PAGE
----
Gastrointestinal (GI) cancers are common and treatable — here’s what you need to know

Cancers of the gastrointestinal (GI) tract are common and are treatable if caught early. Here’s what to know about risk, diagnosis and treatment.

Gastrointestinal (GI) cancer can develop anywhere along the digestive tract, which runs about 25 feet through the body from the mouth to the anus. Many GI cancers are easily treated if found early, which is why regular testing is important.

Types of gastrointestinal cancer

The types of GI cancer are different, based on where the cancer begins. Sometimes, colon and rectal cancers are known collectively as “colorectal cancer,” and the terms are used interchangeably. However, even though these cancers all appear in the gastrointestinal tract, they are different in many ways.

The signs of GI cancers vary, but blood in the stool or bleeding is a warning sign for all of these cancers. Any bleeding from the area needs to be investigated to determine the source.

Gastrointestinal cancer care

At Norton Cancer Institute, patients with gastrointestinal cancers see providers from multiple specialties in a single day, including medical oncology, radiation oncology and surgery. Multiple viewpoints and areas of expertise improve care for every patient.

“Bleeding can come from hemorrhoids, fissures or other tears in the skin near the anus,” said Michael F. Driscoll, M.D., gastrointestinal medical oncologist at Norton Cancer Institute. “If these symptoms resolve on their own, we don’t worry. But ongoing or worsening symptoms mean further investigation is needed.”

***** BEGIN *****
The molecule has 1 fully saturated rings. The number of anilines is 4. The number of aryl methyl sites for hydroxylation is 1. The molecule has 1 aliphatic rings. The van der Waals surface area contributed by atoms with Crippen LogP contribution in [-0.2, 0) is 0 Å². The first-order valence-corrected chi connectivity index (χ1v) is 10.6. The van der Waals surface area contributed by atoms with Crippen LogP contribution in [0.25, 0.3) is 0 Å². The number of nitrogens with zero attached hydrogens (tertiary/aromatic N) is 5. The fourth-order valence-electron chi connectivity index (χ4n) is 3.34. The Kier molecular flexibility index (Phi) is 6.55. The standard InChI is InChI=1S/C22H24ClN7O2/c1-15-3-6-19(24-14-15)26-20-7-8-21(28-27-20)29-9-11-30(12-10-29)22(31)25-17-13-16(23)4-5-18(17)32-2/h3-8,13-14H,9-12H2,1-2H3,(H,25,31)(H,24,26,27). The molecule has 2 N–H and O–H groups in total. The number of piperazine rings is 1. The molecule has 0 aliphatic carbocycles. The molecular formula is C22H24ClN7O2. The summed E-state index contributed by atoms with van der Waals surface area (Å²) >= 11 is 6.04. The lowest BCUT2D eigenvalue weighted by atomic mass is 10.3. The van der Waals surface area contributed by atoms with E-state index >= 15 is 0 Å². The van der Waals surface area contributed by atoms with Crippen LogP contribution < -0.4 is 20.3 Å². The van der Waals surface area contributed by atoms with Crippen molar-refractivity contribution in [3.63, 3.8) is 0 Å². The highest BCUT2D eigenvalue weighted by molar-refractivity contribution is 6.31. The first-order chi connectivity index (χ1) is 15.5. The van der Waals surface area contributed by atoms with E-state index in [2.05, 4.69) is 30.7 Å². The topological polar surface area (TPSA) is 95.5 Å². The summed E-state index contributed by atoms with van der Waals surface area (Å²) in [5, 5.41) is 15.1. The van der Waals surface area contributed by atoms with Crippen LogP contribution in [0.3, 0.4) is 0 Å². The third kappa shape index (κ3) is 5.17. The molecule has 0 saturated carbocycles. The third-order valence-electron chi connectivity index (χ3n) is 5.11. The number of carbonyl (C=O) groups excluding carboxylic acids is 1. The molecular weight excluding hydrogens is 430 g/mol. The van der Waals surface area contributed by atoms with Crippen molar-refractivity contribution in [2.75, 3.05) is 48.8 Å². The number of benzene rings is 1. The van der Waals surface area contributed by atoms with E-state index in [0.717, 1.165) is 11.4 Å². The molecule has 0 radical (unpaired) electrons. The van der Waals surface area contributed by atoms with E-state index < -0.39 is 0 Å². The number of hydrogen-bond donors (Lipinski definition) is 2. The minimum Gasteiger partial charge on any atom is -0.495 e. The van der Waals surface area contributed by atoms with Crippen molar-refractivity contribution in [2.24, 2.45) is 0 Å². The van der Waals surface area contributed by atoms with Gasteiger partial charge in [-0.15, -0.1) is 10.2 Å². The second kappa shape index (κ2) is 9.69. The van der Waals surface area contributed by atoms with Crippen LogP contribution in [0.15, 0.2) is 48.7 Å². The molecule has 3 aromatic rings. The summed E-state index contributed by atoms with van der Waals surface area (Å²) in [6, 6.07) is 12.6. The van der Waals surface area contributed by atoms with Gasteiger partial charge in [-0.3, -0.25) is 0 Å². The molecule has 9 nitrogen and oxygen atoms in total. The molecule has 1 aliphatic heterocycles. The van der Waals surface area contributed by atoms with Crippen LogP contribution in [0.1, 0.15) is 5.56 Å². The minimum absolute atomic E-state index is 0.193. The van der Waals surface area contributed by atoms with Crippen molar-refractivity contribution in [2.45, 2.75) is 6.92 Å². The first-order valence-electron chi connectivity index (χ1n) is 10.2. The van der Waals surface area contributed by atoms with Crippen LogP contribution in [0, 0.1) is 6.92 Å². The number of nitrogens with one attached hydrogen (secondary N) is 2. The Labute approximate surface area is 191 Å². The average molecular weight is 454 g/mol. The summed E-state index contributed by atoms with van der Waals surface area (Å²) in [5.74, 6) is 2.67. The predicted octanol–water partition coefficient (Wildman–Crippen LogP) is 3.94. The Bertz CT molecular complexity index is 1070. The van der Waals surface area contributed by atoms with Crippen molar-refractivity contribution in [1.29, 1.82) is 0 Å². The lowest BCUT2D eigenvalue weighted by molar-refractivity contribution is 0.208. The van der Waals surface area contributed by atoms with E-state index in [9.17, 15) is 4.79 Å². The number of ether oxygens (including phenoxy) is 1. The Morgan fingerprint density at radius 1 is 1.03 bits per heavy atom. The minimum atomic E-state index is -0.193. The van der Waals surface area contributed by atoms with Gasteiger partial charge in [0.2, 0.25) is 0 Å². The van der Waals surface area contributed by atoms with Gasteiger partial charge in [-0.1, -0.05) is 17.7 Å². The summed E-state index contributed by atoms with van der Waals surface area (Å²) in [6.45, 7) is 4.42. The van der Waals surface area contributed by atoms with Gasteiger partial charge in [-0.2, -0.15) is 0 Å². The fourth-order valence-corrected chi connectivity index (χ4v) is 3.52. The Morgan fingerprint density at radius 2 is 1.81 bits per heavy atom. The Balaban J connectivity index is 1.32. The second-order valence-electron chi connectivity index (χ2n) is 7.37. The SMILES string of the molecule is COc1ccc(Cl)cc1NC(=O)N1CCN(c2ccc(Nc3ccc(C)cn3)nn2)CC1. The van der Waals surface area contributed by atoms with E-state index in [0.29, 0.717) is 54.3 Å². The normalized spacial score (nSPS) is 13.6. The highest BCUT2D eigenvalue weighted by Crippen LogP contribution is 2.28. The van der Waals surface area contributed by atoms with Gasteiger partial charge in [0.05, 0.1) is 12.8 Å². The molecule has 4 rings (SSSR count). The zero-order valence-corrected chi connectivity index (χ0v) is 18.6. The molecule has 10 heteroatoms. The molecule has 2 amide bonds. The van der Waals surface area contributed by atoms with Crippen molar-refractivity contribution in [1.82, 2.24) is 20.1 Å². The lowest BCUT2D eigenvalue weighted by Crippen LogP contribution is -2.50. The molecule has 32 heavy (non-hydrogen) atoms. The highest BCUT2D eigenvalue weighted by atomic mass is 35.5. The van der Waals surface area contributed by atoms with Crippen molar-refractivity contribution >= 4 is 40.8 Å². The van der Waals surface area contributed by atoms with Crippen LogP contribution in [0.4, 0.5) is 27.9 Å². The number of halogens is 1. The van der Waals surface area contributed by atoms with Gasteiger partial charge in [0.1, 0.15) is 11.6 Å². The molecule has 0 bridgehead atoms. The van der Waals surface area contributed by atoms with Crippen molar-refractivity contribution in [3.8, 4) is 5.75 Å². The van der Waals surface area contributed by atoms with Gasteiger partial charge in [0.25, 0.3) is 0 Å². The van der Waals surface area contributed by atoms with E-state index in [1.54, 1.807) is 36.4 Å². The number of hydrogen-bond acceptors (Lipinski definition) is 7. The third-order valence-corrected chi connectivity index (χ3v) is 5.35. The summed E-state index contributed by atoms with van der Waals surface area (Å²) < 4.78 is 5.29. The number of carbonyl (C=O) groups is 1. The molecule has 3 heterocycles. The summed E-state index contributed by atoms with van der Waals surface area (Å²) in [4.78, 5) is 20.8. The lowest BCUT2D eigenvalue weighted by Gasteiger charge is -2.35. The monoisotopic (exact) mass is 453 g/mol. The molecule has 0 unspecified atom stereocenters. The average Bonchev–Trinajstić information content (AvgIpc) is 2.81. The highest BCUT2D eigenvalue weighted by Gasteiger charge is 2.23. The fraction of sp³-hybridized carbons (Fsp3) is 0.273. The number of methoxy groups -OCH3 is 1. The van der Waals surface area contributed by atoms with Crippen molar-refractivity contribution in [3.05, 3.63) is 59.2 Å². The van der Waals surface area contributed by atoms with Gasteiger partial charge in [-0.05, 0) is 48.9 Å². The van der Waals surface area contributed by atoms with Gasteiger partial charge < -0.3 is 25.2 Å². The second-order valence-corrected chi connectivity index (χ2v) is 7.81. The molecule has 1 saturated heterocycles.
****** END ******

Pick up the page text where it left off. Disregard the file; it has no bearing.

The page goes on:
Risks for gastrointestinal cancer

Each type of GI cancer has its own risk factors, and some you can control. Risks may include:

  • Family history: If you have a family history of any GI cancer, your risk increases. Some cancers are associated with genetic mutations and can be passed through families.
  • Age: Most GI cancers can affect people of all ages, but typically develop after age 50. Colorectal cancer rates have been increasing in younger age groups, however, and the recommended age to begin screenings is 45.
  • Gender: People assigned male at birth are more likely to develop a gastrointestinal cancer than people assigned female.
  • Lifestyle: A low-fiber, high-fat diet, sedentary lifestyle, obesity, smoking and excess alcohol use all increase the risk of developing GI cancer.

Talk to your doctor if you have new or worsening symptoms, or if you have a family history of any gastrointestinal cancers.

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